Cultural Brokers of Colonial America

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During the settlement of North America there were many people who crossed cultural borders becoming cultural brokers. Three such people were Isabel Montour, Samson Occom and Susannah Johnson. These three possessed strong language skills or the ability to learn new languages quickly, this was perhaps the most important skill needed to cross cultural borders and communicate with “outsiders.” Another necessary skill was a complete understanding of their culture and the cultures of other groups. This skill was used to convey traditional customs, political protocol, and to avoid any misunderstandings between the people of the each culture. The cultural broker would also have an agreeable disposition. Likeability and the ability to get along well with most people would be an asset in a cultural broker. Intelligence and diplomacy were also attributes necessary for the success of a cultural broker. I believe the cultural broker would have to be able to take rejection because of the possibility of those in their culture ostracizing them for their association with the “other” culture. A combination of these skills would allow a person to move easily from one culture to another and sometimes have a foot in both at the same time.

Isabel Montour was born in Canada to a French father and Abenaki mother. She was about ten years of age when warriors of the Five Nations of Indians raided her village during war with the Canadians and took her captive. The Iroquois Indians adopted her and she was raised as one of their children. Upon maturity she married an Oneida war captain named Carondawana. In 1711, New York Governor Robert Hunter enlisted Madame Montour’s assistance regarding negotiations with the Iroquois. Governor Hunter would make her a central figure in Indian negotiations in New York. He considered her to be one of his “most trusted advisers.” Her duties included acting as interpreter at conferences, and helping to write speeches to be delivered. Another aspect of her work involved relaying messages and explaining the expectations and mannerisms of the Indians to the colonists. Through her work she aided the colonists’ in their quest to understand the culture of the Iroquois. She had great knowledge of the customs, ideas and the language of the Iroquois. Her ability to fluently speak English, French, Oneida, Mohawk, Delaware, and possibly Huron and Miami along with her many relatives located throughout Canada and the Great Lakes region identified her as a person “in the know” about the issues facing both cultures for the majority of her life. She was “trustworthy, and unafraid to tell the truth”. In the 1720s her family moved to Pennsylvania’s Susquehanna River Valley to live in an Indian community. Here she also served as interpreter for the colonists’ in negotiations with the Iroquois. As in New York she was known for her knowledge and often asked for her advice regarding Indians affairs. In 1729, while on his way home from war with the Catawba Indians, her husband, Carondawana was killed. After his death she focused her attention on teaching her son Andrew the skills necessary to be a successful diplomat and cultural broker.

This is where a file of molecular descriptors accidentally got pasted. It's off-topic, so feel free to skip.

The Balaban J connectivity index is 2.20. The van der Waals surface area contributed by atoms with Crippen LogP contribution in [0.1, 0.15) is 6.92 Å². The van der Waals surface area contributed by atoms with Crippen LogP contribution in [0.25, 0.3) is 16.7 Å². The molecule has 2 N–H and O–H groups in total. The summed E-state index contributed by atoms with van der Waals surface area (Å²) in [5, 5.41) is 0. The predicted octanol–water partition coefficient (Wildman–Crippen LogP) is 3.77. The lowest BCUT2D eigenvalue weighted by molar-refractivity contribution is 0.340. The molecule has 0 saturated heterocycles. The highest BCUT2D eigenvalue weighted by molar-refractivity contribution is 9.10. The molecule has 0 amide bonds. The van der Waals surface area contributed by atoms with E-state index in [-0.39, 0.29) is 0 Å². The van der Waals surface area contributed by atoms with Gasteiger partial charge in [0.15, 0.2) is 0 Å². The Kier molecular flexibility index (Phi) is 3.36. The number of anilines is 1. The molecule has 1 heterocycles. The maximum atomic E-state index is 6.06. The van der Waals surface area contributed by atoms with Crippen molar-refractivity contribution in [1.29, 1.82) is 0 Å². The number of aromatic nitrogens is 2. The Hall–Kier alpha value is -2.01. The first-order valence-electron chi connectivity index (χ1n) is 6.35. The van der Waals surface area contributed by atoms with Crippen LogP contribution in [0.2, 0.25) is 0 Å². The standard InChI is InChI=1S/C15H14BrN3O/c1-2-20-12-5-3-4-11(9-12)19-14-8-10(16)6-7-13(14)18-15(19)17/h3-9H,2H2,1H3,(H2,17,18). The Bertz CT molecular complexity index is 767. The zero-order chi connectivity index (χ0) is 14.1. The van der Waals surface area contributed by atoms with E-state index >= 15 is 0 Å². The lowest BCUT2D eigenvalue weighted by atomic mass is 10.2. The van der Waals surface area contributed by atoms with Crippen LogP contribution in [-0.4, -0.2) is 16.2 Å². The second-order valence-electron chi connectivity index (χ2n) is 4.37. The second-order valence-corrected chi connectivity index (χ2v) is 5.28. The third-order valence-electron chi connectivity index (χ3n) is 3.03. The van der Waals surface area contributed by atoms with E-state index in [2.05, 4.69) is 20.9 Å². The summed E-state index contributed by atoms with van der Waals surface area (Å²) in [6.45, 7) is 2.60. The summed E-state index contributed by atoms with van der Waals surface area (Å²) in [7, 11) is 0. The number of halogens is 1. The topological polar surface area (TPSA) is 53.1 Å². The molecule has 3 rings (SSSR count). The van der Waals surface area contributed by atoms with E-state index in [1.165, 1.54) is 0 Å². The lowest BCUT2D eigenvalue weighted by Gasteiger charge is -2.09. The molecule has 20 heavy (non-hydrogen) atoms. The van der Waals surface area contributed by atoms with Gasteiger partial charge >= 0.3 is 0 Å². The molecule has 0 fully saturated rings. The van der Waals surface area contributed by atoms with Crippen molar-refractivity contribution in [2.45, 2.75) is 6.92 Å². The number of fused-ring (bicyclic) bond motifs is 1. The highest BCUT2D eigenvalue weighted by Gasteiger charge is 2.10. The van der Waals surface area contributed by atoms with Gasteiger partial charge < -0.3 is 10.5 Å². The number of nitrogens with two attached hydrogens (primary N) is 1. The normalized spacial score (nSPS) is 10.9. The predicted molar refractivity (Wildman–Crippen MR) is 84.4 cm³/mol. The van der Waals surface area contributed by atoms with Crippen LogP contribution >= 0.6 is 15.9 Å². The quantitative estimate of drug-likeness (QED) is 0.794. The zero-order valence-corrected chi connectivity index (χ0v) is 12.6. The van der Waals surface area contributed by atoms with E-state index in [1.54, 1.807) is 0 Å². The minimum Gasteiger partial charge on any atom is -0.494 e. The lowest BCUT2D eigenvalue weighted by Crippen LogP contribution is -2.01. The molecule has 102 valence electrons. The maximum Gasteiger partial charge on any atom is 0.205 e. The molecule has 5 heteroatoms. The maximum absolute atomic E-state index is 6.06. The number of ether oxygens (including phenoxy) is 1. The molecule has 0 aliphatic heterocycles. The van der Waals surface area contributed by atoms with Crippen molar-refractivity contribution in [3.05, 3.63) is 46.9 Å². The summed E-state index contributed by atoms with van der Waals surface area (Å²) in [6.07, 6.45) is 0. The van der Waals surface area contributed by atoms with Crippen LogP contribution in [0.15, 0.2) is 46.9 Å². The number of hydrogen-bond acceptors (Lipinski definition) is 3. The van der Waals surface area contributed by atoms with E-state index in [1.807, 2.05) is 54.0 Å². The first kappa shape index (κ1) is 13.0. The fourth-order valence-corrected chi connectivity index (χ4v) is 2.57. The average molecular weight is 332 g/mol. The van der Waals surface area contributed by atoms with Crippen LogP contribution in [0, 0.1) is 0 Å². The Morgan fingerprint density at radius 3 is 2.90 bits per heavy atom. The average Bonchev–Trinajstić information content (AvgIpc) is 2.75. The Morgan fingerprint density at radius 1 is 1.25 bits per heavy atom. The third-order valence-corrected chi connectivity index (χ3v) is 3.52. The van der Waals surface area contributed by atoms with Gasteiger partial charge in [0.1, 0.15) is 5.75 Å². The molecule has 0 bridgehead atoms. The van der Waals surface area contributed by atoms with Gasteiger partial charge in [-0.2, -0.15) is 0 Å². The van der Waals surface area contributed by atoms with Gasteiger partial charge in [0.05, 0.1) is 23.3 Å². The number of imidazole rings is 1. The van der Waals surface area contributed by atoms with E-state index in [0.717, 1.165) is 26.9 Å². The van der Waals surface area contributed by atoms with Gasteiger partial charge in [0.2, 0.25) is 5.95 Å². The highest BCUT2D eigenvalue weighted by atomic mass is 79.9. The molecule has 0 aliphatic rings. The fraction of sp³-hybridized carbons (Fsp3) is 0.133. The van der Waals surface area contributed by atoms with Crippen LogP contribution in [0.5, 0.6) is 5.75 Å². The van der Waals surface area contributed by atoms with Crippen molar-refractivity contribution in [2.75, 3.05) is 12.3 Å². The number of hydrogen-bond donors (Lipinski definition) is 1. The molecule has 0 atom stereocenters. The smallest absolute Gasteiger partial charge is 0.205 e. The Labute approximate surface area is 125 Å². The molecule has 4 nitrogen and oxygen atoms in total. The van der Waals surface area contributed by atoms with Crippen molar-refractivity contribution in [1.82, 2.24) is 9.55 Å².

Madame Montour had no real memory of her birth culture. Because of her mixed heritage she could blend in with many cultures by emphasizing or de-emphasizing certain aspects of her background. Madame Montour moved easily between the cultures of the Indians and the colonists. She was very adaptable. This was probably derived from her early capture and assimilation into the Iroquois culture. Despite having family among Iroquois and supporters among the white settlers at times it seems she did not quite belong to any specific group. Even after being adopted by the Iroquois they still referred to her as the French woman who was married to an Indian. It seems Madame Montour was a woman of many cultures but also a woman with no true culture of her own maybe that is why she was...
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